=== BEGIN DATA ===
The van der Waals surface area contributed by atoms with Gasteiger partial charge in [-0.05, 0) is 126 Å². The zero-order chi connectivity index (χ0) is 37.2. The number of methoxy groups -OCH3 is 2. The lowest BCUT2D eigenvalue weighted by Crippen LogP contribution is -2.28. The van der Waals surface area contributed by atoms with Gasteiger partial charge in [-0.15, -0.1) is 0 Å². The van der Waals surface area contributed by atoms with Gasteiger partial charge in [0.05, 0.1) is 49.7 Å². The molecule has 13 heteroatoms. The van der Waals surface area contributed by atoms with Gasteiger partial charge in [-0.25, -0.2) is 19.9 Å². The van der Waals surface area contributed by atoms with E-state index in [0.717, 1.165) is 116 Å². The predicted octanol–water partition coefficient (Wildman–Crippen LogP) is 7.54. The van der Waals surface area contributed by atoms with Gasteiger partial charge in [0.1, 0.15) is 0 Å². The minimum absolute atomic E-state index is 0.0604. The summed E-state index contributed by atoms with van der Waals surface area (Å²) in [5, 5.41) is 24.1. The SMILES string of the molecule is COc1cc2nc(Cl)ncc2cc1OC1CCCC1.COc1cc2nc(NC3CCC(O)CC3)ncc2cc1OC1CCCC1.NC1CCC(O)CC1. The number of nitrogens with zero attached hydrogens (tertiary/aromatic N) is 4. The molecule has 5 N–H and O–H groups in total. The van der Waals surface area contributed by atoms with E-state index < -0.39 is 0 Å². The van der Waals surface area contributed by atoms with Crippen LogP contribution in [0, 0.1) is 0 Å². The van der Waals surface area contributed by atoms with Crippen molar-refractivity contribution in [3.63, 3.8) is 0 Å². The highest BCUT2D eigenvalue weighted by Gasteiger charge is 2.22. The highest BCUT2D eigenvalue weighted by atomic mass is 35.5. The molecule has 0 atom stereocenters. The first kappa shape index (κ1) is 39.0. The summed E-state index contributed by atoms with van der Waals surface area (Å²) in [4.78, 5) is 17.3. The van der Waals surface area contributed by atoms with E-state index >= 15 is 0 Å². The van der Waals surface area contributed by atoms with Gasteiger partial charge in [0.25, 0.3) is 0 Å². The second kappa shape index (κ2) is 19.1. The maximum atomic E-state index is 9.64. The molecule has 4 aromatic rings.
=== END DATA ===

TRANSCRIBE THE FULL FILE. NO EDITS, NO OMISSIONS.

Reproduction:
The van der Waals surface area contributed by atoms with Gasteiger partial charge in [-0.05, 0) is 126 Å². The zero-order chi connectivity index (χ0) is 37.2. The number of methoxy groups -OCH3 is 2. The lowest BCUT2D eigenvalue weighted by Crippen LogP contribution is -2.28. The van der Waals surface area contributed by atoms with Gasteiger partial charge in [-0.15, -0.1) is 0 Å². The van der Waals surface area contributed by atoms with Gasteiger partial charge in [0.05, 0.1) is 49.7 Å². The molecule has 13 heteroatoms. The van der Waals surface area contributed by atoms with Gasteiger partial charge in [-0.25, -0.2) is 19.9 Å². The van der Waals surface area contributed by atoms with E-state index in [0.717, 1.165) is 116 Å². The predicted octanol–water partition coefficient (Wildman–Crippen LogP) is 7.54. The van der Waals surface area contributed by atoms with Gasteiger partial charge in [0.1, 0.15) is 0 Å². The minimum absolute atomic E-state index is 0.0604. The summed E-state index contributed by atoms with van der Waals surface area (Å²) in [5, 5.41) is 24.1. The SMILES string of the molecule is COc1cc2nc(Cl)ncc2cc1OC1CCCC1.COc1cc2nc(NC3CCC(O)CC3)ncc2cc1OC1CCCC1.NC1CCC(O)CC1. The number of nitrogens with zero attached hydrogens (tertiary/aromatic N) is 4. The molecule has 5 N–H and O–H groups in total. The van der Waals surface area contributed by atoms with E-state index < -0.39 is 0 Å². The van der Waals surface area contributed by atoms with Crippen LogP contribution in [0, 0.1) is 0 Å². The van der Waals surface area contributed by atoms with Crippen molar-refractivity contribution in [3.63, 3.8) is 0 Å². The highest BCUT2D eigenvalue weighted by Gasteiger charge is 2.22. The highest BCUT2D eigenvalue weighted by atomic mass is 35.5. The molecule has 0 atom stereocenters. The first kappa shape index (κ1) is 39.0. The summed E-state index contributed by atoms with van der Waals surface area (Å²) in [4.78, 5) is 17.3. The van der Waals surface area contributed by atoms with E-state index >= 15 is 0 Å². The van der Waals surface area contributed by atoms with Gasteiger partial charge in [0.25, 0.3) is 0 Å². The second kappa shape index (κ2) is 19.1. The maximum atomic E-state index is 9.64. The molecule has 4 aromatic rings.